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Modalities and Submodalities
We have five basic senses: visual, auditory, kinesthetic, olfactory and gustatory. In NLP, these are referred to as representational systems or modalities. For each of these modalities, we can have finer distinctions. We could describe a picture as being black and white or colour, or it could also be bright or dim. Sounds could be loud or soft, or coming from a particular direction. Feelings could be in different parts of the body or have different temperatures. Smells could be pleasant or offensive, strong or light. Taste could be sweet or bitter or strong or mild. These finer distinctions are called submodalities and define the qualities of our internal representations. Generally, we work with only three modalities - visual, auditory and kinesthetic. However, you may be working with a client on an issue where the olfactory or gustatory submodalities play a major role e.g. a food issue or someone who is a chef. In this case, you will need to take olfactory or gustatory into account. People have known about and worked with submodalities for centuries. For example, Aristotle referred to qualities of the senses, but did not use the term submodalities.
Some of the more common submodalities are:
Black & White or Colour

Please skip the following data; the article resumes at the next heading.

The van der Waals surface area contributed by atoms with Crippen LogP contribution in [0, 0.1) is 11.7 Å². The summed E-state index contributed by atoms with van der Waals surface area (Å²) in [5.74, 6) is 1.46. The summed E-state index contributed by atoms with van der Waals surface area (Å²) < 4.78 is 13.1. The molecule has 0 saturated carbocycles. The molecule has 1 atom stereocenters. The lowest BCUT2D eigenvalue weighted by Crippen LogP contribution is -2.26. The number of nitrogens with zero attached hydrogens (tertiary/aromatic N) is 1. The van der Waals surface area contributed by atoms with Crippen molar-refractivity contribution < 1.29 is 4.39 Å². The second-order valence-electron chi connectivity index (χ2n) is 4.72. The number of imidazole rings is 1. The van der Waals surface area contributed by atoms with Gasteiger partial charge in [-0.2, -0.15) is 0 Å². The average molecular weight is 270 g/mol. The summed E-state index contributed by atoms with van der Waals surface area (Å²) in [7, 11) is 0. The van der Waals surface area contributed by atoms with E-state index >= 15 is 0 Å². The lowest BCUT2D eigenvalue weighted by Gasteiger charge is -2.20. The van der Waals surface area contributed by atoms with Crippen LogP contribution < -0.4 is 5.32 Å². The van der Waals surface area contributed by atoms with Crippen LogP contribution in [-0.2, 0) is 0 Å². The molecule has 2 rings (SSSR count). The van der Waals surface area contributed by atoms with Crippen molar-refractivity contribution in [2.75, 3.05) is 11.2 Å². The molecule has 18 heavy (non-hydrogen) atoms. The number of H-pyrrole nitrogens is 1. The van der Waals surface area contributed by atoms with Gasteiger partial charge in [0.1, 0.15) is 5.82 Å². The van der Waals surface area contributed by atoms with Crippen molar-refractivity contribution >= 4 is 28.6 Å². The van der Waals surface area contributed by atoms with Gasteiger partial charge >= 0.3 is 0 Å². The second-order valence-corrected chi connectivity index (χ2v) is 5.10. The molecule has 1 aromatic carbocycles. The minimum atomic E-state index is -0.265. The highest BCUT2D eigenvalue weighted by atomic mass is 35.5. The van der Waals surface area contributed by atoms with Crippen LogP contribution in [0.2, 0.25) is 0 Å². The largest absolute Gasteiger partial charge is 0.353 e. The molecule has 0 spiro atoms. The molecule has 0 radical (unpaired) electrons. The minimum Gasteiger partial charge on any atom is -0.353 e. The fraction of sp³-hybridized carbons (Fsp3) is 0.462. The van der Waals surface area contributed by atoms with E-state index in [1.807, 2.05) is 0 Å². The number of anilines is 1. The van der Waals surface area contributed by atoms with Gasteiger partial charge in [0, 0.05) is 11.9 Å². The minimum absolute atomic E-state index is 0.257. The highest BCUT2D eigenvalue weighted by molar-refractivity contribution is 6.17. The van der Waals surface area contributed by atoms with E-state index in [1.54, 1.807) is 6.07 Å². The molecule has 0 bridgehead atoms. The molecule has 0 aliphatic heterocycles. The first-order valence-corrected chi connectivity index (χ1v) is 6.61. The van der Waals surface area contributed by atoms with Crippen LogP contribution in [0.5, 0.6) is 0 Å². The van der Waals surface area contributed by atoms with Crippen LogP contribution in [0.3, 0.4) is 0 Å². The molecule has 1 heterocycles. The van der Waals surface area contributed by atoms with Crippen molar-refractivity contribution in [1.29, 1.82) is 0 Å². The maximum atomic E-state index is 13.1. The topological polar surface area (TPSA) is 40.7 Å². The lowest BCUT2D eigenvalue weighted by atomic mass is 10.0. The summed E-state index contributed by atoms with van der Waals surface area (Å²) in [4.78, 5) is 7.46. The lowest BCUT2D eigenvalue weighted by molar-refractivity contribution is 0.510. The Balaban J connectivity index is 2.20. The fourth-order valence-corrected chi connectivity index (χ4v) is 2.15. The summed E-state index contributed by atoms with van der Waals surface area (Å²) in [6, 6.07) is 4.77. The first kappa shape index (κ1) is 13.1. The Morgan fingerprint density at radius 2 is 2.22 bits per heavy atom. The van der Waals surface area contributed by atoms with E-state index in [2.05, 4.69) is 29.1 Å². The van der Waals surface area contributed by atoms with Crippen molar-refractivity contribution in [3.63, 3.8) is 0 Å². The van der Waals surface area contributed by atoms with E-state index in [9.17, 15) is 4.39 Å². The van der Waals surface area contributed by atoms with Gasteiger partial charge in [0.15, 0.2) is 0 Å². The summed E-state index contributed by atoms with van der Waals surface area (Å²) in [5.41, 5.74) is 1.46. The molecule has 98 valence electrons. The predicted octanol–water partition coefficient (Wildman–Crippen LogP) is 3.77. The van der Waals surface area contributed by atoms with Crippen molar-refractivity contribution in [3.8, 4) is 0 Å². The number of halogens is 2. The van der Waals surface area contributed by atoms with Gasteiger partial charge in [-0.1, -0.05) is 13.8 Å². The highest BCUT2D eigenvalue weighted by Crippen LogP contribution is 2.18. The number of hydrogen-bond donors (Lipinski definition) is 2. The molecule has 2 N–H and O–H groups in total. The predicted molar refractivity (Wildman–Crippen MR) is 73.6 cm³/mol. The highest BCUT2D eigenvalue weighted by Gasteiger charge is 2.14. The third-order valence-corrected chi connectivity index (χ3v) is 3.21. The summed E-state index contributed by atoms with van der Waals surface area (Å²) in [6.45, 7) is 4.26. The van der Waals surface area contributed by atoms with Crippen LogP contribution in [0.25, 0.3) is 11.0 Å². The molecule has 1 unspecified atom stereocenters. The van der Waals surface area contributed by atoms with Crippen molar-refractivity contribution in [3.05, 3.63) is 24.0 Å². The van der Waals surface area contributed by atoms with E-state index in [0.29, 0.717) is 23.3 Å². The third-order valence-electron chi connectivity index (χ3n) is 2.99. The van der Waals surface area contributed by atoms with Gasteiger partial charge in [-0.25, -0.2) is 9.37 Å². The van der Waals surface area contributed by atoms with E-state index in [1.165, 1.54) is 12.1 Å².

Near or Far
Bright or Dim
Size of Picture
Associated / Dissociated
Focused or Defocused
Framed or Unbounded
Movie or Still
If a Movie: Fast/Normal/Slow
3 Dimensional or Flat
Loud or Soft
Near or Far
Internal or External
Stereo or Mono
Fast or Slow
High or Low Pitch
Verbal or Tonal
Strong or Weak
Large Area or Small Area
Weight: Heavy or Light
Texture: Smooth or Rough
Constant or Intermittent
Temperature: Hot or Cold
The visual submodality Associated/Dissociated is very important and refers to whether or not you can see yourself in the picture (visual internal representation). You are associated if you can not see yourself in the picture. Often we refer to this as 'looking through your own eyes'. If you can see yourself in the picture, then we say you are dissociated.
If you are associated in a memory, then your feelings (happy, sad, fearful) about that memory will be more intense. If you are dissociated, this is more like watching a movie of your life rather than being there (on the playing field) and any feelings will be less intense or not at all.
The following two exercises illustrate how submodalities work. You will be asked to make a picture in your mind (an internal representation). For some of us, the pictures we make in our minds are very clear. For others (and this includes me), the picture is not clear, and yet I have a sense of it being there and if I were asked questions about its qualities (submodalities) I would be able to give an answer. To keep the exercises simple, we will only work with the visual submodalities.
Get in a comfortable position, close your eyes and get a picture in your mind of someone you really enjoy being with. When you get this picture, notice the submodalities. That is, is it a bright or dim picture, where is it located, are you associated or dissociated, etc. Once you have done this, open your eyes and clear your mind by stretching and looking around the room. In NLP, this is called a break state.